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Managing Dependencies in Cucumber Testing


In this blog post, we will explore how to manage dependencies in Cucumber testing.

Cucumber, a popular Behavior-Driven Development (BDD) framework. In complex test scenarios, it is common to have dependencies between steps, where the outcome of one step affects the execution of subsequent steps.

Understanding Dependencies:

In Cucumber testing, dependencies can include external services, databases,APIs, or even other features or scenarios within your application.

Handling dependencies Using Cucumber Hooks:

Cucumber supports hooks, which are blocks of code that run before or after each scenario. You can define them anywhere in your project or step definition layers, using the methods @Before and @After. Cucumber Hooks are useful for managing dependencies and controlling the flow of steps within scenarios.

  1. Preparing Dependencies with Before Hooks:


Before Hooks in Cucumber allows you to perform setup actions annotated with @Before will execute before every scenario. They are an excellent choice for handling dependencies by ensuring that the required resources or conditions are prepared before the scenario starts. Here's how you can utilize before hooks to manage dependencies.

In our example, we'll start up the browser before every scenario:


public void initialization() {



  • Identify the dependencies required for your scenarios.

  • Implement a before hook that executes the necessary setup actions.

  • Use the before hook to initialize and configure the required dependencies.

  • Ensure that the setup actions are performed consistently before each scenario.

2. Cleaning Up Dependencies with After Hooks:


After Hooks in Cucumber are executed Methods annotated with @After will execute after every scenario.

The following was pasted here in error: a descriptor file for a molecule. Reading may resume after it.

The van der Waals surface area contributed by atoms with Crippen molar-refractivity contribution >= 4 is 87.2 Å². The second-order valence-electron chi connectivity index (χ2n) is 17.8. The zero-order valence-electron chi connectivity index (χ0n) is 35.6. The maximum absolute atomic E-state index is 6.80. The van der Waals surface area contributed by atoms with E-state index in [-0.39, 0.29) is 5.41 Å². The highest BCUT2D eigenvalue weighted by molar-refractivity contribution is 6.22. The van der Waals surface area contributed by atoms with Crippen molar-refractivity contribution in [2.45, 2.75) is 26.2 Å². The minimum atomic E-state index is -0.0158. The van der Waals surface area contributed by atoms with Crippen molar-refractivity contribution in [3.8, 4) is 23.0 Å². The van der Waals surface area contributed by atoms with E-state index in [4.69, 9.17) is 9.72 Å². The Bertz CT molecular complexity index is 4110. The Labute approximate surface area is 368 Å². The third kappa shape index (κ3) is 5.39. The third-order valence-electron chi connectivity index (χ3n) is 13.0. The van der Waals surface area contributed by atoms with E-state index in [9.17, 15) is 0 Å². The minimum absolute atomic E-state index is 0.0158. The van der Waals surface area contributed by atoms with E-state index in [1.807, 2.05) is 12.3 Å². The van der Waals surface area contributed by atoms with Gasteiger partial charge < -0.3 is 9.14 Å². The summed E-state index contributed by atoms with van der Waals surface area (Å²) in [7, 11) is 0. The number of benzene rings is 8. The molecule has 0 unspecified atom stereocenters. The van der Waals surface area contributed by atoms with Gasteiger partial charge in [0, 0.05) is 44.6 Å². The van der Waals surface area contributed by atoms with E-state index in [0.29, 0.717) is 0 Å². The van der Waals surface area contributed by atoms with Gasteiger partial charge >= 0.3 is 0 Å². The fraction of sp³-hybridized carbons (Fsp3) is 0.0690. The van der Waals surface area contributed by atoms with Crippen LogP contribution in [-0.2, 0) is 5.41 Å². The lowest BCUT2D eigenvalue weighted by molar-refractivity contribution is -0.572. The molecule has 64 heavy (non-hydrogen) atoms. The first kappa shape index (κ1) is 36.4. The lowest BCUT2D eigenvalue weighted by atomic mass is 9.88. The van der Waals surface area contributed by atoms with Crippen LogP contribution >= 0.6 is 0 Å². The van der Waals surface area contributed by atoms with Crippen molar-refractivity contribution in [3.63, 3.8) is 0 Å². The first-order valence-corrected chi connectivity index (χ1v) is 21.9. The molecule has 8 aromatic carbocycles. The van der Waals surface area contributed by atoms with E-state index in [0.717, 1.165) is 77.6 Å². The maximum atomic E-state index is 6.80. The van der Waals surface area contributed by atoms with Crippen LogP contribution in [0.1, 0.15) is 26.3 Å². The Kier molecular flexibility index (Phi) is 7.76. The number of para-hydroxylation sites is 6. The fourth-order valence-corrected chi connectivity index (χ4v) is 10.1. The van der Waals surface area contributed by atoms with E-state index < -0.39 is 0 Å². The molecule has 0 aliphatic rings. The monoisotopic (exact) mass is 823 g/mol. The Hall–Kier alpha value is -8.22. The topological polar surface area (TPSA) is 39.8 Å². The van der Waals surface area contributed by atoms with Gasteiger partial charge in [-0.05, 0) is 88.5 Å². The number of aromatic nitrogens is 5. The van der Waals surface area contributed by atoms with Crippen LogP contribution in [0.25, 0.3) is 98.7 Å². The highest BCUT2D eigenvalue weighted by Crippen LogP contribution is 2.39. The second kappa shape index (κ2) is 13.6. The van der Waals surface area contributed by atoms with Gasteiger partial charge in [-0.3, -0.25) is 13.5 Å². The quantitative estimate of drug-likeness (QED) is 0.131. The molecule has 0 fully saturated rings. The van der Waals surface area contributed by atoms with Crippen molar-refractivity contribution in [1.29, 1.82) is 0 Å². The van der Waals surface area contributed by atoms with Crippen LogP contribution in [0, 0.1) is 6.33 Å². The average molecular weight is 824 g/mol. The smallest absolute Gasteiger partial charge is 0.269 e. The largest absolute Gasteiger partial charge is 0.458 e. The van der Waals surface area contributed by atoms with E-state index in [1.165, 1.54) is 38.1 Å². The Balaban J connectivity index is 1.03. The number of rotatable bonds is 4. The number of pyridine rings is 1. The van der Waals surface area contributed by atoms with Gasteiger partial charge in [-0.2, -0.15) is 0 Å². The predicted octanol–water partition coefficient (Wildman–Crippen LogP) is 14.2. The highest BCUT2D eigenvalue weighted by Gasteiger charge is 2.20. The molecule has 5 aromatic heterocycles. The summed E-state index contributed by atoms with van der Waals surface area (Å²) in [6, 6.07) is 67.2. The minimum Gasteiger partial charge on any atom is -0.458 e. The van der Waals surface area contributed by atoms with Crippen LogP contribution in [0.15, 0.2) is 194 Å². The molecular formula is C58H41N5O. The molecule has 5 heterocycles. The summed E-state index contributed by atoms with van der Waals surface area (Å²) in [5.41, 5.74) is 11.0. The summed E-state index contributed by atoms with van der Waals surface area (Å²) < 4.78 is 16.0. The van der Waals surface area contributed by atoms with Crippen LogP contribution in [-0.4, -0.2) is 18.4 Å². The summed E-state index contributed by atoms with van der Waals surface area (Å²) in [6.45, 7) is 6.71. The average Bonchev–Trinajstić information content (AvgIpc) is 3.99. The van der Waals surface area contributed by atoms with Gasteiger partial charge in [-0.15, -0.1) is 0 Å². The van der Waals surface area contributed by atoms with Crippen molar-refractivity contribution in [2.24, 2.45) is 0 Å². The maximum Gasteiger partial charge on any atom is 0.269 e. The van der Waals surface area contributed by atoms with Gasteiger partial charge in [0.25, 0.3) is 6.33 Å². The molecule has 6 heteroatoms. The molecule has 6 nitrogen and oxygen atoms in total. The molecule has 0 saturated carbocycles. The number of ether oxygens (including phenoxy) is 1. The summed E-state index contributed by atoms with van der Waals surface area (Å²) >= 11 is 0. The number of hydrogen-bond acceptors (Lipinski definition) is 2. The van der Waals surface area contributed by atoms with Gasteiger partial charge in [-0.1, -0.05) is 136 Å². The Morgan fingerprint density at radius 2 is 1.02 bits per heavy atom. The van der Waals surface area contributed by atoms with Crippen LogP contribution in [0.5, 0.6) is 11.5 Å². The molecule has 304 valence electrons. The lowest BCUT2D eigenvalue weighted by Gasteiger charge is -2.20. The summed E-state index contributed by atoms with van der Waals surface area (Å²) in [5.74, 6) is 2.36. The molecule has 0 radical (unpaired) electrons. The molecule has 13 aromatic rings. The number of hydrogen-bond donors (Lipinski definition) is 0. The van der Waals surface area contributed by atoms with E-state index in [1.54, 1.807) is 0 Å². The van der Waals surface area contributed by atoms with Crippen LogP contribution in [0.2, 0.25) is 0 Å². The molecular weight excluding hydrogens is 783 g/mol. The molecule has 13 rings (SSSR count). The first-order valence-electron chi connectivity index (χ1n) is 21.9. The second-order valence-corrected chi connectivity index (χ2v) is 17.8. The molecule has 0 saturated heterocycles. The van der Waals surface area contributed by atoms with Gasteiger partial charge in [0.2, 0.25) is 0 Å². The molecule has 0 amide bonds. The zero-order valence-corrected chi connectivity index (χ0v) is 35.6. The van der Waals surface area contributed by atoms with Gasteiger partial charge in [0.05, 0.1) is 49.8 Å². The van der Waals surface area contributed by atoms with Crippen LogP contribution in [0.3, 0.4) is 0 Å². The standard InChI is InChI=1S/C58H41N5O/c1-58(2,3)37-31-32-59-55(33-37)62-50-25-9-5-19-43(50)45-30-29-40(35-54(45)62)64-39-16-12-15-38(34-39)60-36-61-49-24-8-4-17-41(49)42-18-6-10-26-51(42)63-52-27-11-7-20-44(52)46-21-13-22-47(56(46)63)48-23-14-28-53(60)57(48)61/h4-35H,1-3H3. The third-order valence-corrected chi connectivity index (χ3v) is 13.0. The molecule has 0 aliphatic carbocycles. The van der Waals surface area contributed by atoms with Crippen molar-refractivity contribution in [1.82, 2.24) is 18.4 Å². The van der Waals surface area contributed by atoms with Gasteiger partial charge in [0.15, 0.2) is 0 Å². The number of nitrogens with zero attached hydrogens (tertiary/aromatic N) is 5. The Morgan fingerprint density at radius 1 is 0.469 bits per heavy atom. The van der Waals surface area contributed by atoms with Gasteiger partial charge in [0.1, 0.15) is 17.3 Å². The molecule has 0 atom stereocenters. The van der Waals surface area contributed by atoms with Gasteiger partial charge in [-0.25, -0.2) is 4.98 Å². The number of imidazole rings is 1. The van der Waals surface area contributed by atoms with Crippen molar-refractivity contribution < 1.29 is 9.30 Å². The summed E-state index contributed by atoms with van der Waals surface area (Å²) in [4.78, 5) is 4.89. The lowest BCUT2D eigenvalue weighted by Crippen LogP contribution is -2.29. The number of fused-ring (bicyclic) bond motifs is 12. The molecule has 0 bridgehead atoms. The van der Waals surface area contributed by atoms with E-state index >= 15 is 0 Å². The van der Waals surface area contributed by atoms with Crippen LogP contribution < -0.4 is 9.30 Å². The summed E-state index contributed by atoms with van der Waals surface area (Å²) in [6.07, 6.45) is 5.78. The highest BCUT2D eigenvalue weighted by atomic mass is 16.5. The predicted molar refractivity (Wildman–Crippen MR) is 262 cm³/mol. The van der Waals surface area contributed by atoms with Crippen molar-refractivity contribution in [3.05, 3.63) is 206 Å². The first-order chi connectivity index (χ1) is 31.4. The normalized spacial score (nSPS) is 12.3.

They allowing you to perform teardown actions and cleanup any resources or states created during the scenario execution. After hooks are useful for handling dependencies that require cleanup, such as closing database connections ,deleting temporary files, or resetting system configurations. Here's how you can use after hooks to manage dependencies.


public void afterScenario() {




  • Identify the dependencies that require cleanup after scenario execution.

  • Implement an after hook that performs the necessary cleanup actions.

  • Use the after hook to release resources, close connections, or reset configurations.

  • Ensure that the cleanup actions are executed even if the scenario fails.

By utilizing after hooks, you can ensure that your dependencies are properly handled and cleaned up after each scenario.

Shared Context for Dependency Management:

Cucumber provides a shared context mechanism that allows you to share state or context between hooks and step definitions. This can be useful for passing data or sharing objects between different parts of your test execution. Here's how you can use shared context for managing dependencies.

  • Declare shared variables or objects within a hook class.

  • Access the shared context within step definitions to retrieve or modify shared data.

Handling Dependency Errors and Failures:

When managing dependencies, it's important to handle errors and failures gracefully. If a dependency setup fails in a before hook, subsequent steps in the scenario may not execute as expected. Similarly, if a cleanup action fails in an after hook, it's important to handle the failure without impacting the overall test execution.


Managing dependencies effectively is crucial for maintaining cucumber test suites. By utilizing hooks, specially before and after hooks, you can handle dependencies by performing setup and teardown actions. With the required resources or conditions prepared before scenarios and cleaned up afterward. Shared context between hooks and step definitions allows for seamless communication and coordination when managing dependencies. By following these practices, you can enhance the reliability and maintainability of your cucumber tests and ensure that your dependencies are effectively managed throughout the testing process.

Happy learning!

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